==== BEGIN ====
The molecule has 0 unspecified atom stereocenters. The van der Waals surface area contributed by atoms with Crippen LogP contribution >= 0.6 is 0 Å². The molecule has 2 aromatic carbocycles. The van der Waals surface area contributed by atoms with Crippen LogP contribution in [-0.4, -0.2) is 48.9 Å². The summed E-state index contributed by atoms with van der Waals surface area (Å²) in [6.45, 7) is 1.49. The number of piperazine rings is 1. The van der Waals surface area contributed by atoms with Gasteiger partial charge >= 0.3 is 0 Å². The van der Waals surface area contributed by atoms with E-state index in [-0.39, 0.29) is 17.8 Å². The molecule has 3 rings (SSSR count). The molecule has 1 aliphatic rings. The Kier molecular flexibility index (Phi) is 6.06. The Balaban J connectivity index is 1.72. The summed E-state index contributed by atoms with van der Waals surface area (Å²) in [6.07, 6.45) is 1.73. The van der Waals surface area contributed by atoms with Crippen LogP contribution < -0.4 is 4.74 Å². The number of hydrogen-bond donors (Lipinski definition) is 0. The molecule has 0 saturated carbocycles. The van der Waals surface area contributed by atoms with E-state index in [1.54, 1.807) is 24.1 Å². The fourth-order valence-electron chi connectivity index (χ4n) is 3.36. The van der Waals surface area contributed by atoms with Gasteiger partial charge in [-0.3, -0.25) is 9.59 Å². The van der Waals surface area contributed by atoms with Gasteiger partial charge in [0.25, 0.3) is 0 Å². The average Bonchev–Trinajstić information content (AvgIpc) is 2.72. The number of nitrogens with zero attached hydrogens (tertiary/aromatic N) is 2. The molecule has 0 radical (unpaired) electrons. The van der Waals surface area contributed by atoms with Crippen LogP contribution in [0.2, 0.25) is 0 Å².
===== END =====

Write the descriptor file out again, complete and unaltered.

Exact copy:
The molecule has 0 unspecified atom stereocenters. The van der Waals surface area contributed by atoms with Crippen LogP contribution >= 0.6 is 0 Å². The molecule has 2 aromatic carbocycles. The van der Waals surface area contributed by atoms with Crippen LogP contribution in [-0.4, -0.2) is 48.9 Å². The summed E-state index contributed by atoms with van der Waals surface area (Å²) in [6.45, 7) is 1.49. The number of piperazine rings is 1. The van der Waals surface area contributed by atoms with Gasteiger partial charge >= 0.3 is 0 Å². The van der Waals surface area contributed by atoms with E-state index in [-0.39, 0.29) is 17.8 Å². The molecule has 3 rings (SSSR count). The molecule has 1 aliphatic rings. The Kier molecular flexibility index (Phi) is 6.06. The Balaban J connectivity index is 1.72. The summed E-state index contributed by atoms with van der Waals surface area (Å²) in [6.07, 6.45) is 1.73. The van der Waals surface area contributed by atoms with Crippen LogP contribution < -0.4 is 4.74 Å². The number of hydrogen-bond donors (Lipinski definition) is 0. The molecule has 0 saturated carbocycles. The van der Waals surface area contributed by atoms with E-state index in [1.54, 1.807) is 24.1 Å². The fourth-order valence-electron chi connectivity index (χ4n) is 3.36. The van der Waals surface area contributed by atoms with Gasteiger partial charge in [-0.3, -0.25) is 9.59 Å². The van der Waals surface area contributed by atoms with Gasteiger partial charge in [0.25, 0.3) is 0 Å². The average Bonchev–Trinajstić information content (AvgIpc) is 2.72. The number of nitrogens with zero attached hydrogens (tertiary/aromatic N) is 2. The molecule has 0 radical (unpaired) electrons. The van der Waals surface area contributed by atoms with Crippen LogP contribution in [0.2, 0.25) is 0 Å².